Once a well-kept secret, these programs are now more prominently advertised, offering things like deferred payments and lower interest rates. But not all cardholders will qualify or receive favorable terms.
If you’ve been denied COVID-19 relief, if it’s insufficient, or if your relief terms are expiring, consider turning to a nonprofit credit counseling agency. Credit counselors may be able to help you with get-out-of-debt options — among them, possibly, a debt management plan, which rolls several balances into a single payment at a lower interest rate.
“It essentially works as a consolidation loan without creating a new loan,” says Thomas Nitzsche, a spokesperson for Money Management International, a nonprofit credit counseling agency.
Here’s what to know about this kind of assistance.
Hardship programs vs. debt management plans
Credit card hardship programs are ideal for balances that can be paid down over a few months. Terms vary by issuer, and relief is generally granted on a case-by-case basis. To determine your eligibility, you must contact your card issuer.
Debt management plans are better suited for long-term debt that can take up to five years to pay. They consolidate different balances like unsecured loans, certain kinds of medical debt and credit cards into one payment at a fixed rate, according to Nitzsche.
You wouldn’t go through your card issuer directly for such a plan, but a third-party credit counseling agency may suggest it for you, if you qualify, and set it up with the issuer. Credit history isn’t a factor for eligibility, but you do typically need a regular income to show you can contribute payments that meet the plan’s terms. One missed payment may dissolve a debt management plan.
There are also usually fees involved with a debt management plan, which can vary based on factors like where you live. But fees may be negotiable, and your savings will typically outweigh the cost.
‘I don’t have to talk to the creditors anymore’
Unlike a hardship program, a debt management plan may also save you time. For Helen Kerins, a New Jersey-based YouTuber at the channel Krazy Kerins, the best part was letting the credit counseling agency negotiate with issuers. “I don’t have to talk to the creditors anymore,” she says.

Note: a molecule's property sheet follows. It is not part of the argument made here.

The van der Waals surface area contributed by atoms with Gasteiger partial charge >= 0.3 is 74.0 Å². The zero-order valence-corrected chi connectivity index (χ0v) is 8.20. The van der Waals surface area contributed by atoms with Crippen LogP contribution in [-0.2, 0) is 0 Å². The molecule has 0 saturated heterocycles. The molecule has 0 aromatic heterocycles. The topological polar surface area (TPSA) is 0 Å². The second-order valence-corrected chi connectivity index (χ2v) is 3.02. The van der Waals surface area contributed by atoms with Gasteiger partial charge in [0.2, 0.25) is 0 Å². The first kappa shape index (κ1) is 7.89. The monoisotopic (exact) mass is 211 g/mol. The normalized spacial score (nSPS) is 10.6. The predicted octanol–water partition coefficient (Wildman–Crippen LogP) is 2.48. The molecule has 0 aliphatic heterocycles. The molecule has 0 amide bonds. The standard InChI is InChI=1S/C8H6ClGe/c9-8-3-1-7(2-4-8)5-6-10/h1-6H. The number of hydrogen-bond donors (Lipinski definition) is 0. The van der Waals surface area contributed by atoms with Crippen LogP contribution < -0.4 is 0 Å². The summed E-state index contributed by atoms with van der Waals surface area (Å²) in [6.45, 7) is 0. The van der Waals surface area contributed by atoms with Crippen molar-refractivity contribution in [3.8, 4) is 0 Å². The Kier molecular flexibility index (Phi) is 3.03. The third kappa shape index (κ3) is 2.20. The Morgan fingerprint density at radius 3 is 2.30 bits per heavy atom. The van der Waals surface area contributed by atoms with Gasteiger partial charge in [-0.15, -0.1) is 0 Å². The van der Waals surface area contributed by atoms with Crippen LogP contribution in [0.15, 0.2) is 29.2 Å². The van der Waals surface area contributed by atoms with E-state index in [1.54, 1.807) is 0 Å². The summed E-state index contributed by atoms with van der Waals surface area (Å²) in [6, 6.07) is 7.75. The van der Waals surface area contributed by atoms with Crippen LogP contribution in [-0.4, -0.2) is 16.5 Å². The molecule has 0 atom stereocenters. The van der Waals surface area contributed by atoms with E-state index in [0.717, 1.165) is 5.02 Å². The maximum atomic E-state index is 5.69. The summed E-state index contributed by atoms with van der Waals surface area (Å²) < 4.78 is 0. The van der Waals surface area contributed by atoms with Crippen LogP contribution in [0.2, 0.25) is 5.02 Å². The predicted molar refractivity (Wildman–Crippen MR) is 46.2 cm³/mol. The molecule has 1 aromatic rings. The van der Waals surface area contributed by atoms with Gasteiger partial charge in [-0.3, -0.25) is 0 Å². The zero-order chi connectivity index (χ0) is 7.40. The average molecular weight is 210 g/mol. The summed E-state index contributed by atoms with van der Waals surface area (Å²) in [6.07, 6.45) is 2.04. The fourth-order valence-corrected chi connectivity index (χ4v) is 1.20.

Kerins, 42, had already used a debt management plan in her 20s to pay off creditors, but she acknowledges that afterward her habits didn’t fully change. By 2016, though, her priorities were different as a wife and new mom, and she was determined to tackle almost $44,000 in debt.
She contacted a credit counselor and submitted credit card statements, account numbers, contact information and other details. Together they discussed her options over the phone and determined that a debt management plan was fitting. (Credit counselors may offer other options or resources for budgets in the red.)
After the agency reached out to Kerins’ credit card issuers, she got a significant break on interest, and her monthly outlay toward that debt fell sharply, too.
Before, “I was paying close to like $700 or $800 a month in just my credit cards,” Kerins says. The debt management plan got that figure down to about $475 a month total, and that included the $25 monthly service fee charged by the counseling service.
It’s possible to combine relief options
If, say, only some of your creditors are offering you hardship relief directly, you could potentially enroll the other accounts in a debt management plan.
“The [debt management plan] is pretty flexible,” Nitzsche says. “You can add or remove creditors at any time for any reason.”
Relatedly, even if you may have been previously enrolled in, or denied for, a hardship plan, that doesn’t typically deter issuers from offering affordable terms through a debt management plan. Spokespersons at American Express and Wells Fargo, for instance, confirmed that those issuers are willing to work with such cardholders.
With either kind of plan, you may have to stop using your credit cards. Your issuer may even close them. But even then, you may have other options.
In Kerins’ case, monthly payments were automatically debited from her bank account, and she whittled almost $44,000 in debt down to $10,000. Her husband then used his own good credit to qualify for credit card balance transfer offers, and she moved her balance onto those cards to save more money and accelerate the debt repayment.
She finished paying off that debt entirely in December 2019.